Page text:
Quite possibly re rocky soils in winter.
Interesting I will like to know what you find out from the experiment.

For my location, my glabra sits in an area that is saturated part of the year and is still wet this late into the dry season.  I use it for everything I can because it allows me to use those wet areas of the yard.

I may try out Montana rootstock sometime, but for now I have lots of glabra and space I could use for little else.

skhan

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Re: cherilata
« Reply #15 on: January 06, 2022, 09:15:57 PM »
I have mine on Montana.
No problems so far.

Plan to do a few more this year
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Seanny

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Re: cherilata
« Reply #16 on: January 06, 2022, 10:53:15 PM »
Cherilata grows well on cherimoya rootstock.

achetadomestica

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Re: cherilata
« Reply #17 on: January 08, 2022, 11:31:20 AM »
Baboom! Def add a taste report when itís ready. Looks beautiful 👍

-Joe
I ate the cherilata last night. I picked it as soon as it started to soften and
it took a few days to fully ripen
The last one got eaten by a raccoon.
It was a wonderful fruit. The only downfall was it was a little seedy.
It did not have segments like a sugar apple
I cut it in quarters and the seeds were easy to remove. I then cut the
skin off in one piece and I never tasted anything quite like it. It had a
sweet berry flavor and a little grit. The grit was not objectionable and added
texture. It was unique and left me wanting more. I have one left on the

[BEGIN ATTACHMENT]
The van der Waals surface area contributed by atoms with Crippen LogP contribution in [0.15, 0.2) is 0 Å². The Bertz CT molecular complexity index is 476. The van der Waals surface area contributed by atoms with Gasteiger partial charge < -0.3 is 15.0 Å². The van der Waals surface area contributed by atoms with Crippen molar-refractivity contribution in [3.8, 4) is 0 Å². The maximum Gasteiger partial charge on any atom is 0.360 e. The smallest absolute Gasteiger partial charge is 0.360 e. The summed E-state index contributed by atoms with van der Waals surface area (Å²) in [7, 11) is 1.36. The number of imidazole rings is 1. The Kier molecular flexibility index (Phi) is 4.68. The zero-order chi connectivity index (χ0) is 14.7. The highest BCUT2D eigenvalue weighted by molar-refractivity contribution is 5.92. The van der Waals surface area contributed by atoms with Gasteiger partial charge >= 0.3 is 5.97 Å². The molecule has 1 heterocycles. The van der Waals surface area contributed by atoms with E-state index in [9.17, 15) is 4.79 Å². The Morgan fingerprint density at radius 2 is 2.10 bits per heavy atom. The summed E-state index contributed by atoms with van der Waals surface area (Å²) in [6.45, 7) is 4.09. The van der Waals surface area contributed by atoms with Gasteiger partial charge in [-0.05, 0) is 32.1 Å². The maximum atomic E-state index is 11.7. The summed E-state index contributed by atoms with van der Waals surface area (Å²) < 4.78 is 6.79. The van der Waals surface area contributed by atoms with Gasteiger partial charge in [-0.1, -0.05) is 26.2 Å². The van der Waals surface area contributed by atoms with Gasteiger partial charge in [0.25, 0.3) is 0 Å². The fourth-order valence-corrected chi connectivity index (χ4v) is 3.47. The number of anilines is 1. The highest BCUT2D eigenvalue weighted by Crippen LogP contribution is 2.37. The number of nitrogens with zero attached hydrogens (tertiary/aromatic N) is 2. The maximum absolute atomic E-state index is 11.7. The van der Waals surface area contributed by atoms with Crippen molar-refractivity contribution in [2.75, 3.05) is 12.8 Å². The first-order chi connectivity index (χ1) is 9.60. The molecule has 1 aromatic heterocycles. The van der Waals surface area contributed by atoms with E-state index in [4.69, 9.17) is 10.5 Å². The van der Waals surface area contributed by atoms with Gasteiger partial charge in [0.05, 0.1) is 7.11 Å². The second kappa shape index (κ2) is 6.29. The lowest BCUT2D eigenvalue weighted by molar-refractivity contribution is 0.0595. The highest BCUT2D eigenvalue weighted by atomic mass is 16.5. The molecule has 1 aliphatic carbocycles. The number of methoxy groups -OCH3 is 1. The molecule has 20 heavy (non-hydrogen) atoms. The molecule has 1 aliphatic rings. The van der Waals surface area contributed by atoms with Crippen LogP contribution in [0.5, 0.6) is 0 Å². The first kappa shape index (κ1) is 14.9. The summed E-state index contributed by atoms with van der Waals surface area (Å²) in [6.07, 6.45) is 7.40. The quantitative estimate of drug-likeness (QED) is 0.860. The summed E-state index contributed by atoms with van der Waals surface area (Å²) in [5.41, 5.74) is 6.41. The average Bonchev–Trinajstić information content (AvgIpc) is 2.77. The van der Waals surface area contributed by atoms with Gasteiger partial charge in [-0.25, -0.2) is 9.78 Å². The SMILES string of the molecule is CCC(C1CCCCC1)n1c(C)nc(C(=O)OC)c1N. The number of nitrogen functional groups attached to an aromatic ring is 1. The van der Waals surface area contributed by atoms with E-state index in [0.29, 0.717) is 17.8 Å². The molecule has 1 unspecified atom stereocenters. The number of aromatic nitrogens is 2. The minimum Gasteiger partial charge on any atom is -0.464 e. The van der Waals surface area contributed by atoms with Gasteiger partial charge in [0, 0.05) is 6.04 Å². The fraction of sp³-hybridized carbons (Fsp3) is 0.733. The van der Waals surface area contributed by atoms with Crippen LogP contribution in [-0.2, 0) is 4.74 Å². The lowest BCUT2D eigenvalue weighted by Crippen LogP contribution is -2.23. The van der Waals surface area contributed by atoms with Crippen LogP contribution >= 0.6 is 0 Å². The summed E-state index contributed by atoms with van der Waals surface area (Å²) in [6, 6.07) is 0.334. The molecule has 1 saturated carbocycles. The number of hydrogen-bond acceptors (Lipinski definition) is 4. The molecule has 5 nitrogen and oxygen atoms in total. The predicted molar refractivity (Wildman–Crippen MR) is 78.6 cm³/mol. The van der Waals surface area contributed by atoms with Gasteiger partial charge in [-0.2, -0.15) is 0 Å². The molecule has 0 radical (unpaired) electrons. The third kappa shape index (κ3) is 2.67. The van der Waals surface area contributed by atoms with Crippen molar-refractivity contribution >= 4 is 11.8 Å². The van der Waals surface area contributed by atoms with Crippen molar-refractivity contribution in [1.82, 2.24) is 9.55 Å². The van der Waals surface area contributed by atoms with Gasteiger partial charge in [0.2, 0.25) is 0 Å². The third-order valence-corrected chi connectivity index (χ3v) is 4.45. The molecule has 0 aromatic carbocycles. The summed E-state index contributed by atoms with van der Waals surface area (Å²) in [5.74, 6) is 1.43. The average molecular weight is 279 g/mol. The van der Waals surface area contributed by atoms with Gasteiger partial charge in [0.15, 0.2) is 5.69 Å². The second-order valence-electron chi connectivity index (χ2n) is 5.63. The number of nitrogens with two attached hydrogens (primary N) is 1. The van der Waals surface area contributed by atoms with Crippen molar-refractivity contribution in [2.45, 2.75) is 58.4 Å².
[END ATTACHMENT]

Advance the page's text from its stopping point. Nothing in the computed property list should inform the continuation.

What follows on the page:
tree that is only half grown 

« Last Edit: January 08, 2022, 11:54:12 AM by achetadomestica »

Denis

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Re: cherilata
« Reply #18 on: January 08, 2022, 12:17:28 PM »




Picked this morning

Congratulations!
What does taste this fruit is like? Cherimoya ot Reticulata taste like?
Thanks! 

roblack

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Re: cherilata
« Reply #19 on: January 08, 2022, 12:35:26 PM »
Cherilata itself may be good rootstock; has anyone tried?

CTMIAMI

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Re: cherilata
« Reply #20 on: January 08, 2022, 12:40:48 PM »
Baboom! Def add a taste report when itís ready. Looks beautiful 👍

-Joe
I ate the cherilata last night. I picked it as soon as it started to soften and
it took a few days to fully ripen
The last one got eaten by a raccoon.
It was a wonderful fruit. The only downfall was it was a little seedy.
It did not have segments like a sugar apple
I cut it in quarters and the seeds were easy to remove. I then cut the